WHITE, District Judge, dissenting in part, concurring in part.

44

The majority today concludes that the state court's failure to instruct the jury on the presumption of innocence, viewed "in light of the totality of the circumstances." did not deprive the appellant of a constitutionally fair trial. Ante at 545-546.

45

Although I agree with the majority that an instruction on the presumption of innocence is not constitutionally required in every criminal case, under Taylor, supra and Whorton, supra, I respectfully dissent from their conclusion that (in light of the totality of the circumstances of this case) the trial court's failure to instruct on the presumption of innocence did not deprive petitioner Payne of a constitutionally fair trial.

46

In reviewing the record, I cannot agree with the majority that "(T)he evidence against Payne was overwhelming." Ante, at 546. The evidence against the petitioner's co-defendant Douglas was certainly overwhelming, but I do not believe that the evidence against Douglas has been sufficiently distinguished from the evidence against Payne.

47

The record reveals that although Payne and Douglas were found in Payne's automobile, which matched the description of the getaway car, Douglas admitted on cross examination that: the weapons found in the automobile belonged to him; he alone put them there and he used Payne's car that evening without Payne being in it. Also, the victims' wallets were found by the police where Douglas, not Payne, had indicated. I am further troubled by the prejudicial effect on Payne of the police officer's testimony that Douglas remarked that his nocturnal occupation was stealing. App. 85-86.

48

The show up nature of Payne's identification, while handcuffed, either in a squad car or led from a squad car by a uniformed police officer was highly suggestive and prejudicial. The record reveals that victims Gnau and Burkett identified Douglas as the offender with the shotgun. It is evident from the record that both Gnau and Burkett had a better and longer opportunity to observe Douglas than they had to observe Payne. The parading of Payne with the more readily identifiable Douglas before the victims was also overly suggestive and prejudicial to the petitioner. Gnau's and Burkett's affirmative in court identification of Payne does not entirely resolve this issue. In Taylor, supra, the Supreme Court reversed the petitioner's conviction where inter alia, the victim "testified that he had known the petitioner for several years and had entertained petitioner at his home on several occasions." 436 U.S. at 480, 98 S.Ct. at 1932. The Court concluded that the "risk (of the jury inferring guilt from the fact of arrest and, indictment without an instruction on the presumption of innocence) was heightened because the trial essentially was a swearing contest between victim and accused." 436 U.S. at 488, 98 S.Ct. at 1936.

49

Lastly, the petitioner's joint trial with an allegedly admitted bedtime bandit further blurred the the necessary distinction of evidence against Payne and overwhelming evidence against Douglas.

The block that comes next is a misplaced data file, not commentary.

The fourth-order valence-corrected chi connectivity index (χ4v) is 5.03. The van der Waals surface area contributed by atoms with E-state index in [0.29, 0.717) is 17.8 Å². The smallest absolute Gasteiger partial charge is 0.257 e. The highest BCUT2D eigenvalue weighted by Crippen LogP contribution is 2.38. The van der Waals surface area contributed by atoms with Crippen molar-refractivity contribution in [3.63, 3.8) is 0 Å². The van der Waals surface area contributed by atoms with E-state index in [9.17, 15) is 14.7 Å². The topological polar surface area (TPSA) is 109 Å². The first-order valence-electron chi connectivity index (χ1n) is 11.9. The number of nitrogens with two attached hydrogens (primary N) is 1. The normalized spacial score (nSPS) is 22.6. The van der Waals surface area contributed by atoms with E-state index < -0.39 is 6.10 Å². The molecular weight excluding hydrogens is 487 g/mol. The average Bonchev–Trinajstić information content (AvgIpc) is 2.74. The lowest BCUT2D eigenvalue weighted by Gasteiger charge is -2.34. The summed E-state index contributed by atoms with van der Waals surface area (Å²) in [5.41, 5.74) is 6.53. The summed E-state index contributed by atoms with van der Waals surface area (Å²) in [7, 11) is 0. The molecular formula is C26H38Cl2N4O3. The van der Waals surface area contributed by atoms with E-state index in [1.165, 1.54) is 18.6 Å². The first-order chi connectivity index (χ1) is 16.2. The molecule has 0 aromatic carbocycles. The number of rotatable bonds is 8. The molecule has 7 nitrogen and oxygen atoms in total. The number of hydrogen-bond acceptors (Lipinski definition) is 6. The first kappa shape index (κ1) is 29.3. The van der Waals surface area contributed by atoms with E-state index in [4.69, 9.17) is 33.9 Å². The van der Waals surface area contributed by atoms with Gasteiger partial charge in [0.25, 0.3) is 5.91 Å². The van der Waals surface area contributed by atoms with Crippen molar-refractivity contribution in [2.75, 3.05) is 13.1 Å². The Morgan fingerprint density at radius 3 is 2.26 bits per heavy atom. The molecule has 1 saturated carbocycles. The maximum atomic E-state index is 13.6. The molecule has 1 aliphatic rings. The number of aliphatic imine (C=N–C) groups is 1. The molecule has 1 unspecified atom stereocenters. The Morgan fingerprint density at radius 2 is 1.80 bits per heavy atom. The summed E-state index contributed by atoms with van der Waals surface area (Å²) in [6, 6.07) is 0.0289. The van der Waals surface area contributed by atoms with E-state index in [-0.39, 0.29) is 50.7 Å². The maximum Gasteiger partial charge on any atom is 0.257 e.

50

Other factors which convince me that the trial court's failure to instruct on the presumption of innocence deprived petitioner of a constitutionally fair trial are the view of the defendants in custody by the jury, the trial court's remarks when the jury entered that the defendants should consider themselves in custody,1 and finally, the trial court's instructions and charge to the jury on the burden of proof.

51

At the outset of the trial the Court instructed the jury that:

52

"... The defendant in a criminal trial does not have to testify if he doesn't want to, and you must draw no inference from the fact that a defendant may not testify. The burden is on the Commonwealth to prove that the defendant is guilty beyond a reasonable doubt. A defendant is entirely justified in sitting without saying anything if he feels that the Commonwealth has not supported the burden which it has ..."

53

App. A-17 (emphasis added).

54

By instructing the jury that a defendant's silence was justified if he felt the Commonwealth has not supported its burden, the Court inferred that if the defendant did not remain silent, the Commonwealth has supported its burden. This clearly shifted the burden of proof to defendant and vitiated the defendant's presumption of innocence.

55

Lastly, the trial court charged the jury that reasonable doubt was substantial doubt. Although this equation of reasonable doubt with substantial doubt is not reversible error, as the majority points out, ante 546-547, this charge considered in light of the circumstances outlined above, deprived the petitioner of a constitutionally fair trial.

56

I join the majority in their opinion that the prohibition against double jeopardy was not violated.

*

The Honorable George W. White, United States District Judge for the Northern District of Ohio, sitting by designation

1

It is not precisely clear what occurred at this time. The record only indicates that following the recess the defendants moved for mistrial because "the jury couldn't help but notice the defendants were brought in from custody." App. 105. It appears the defendants were accompanied into the courtroom by the sheriff

2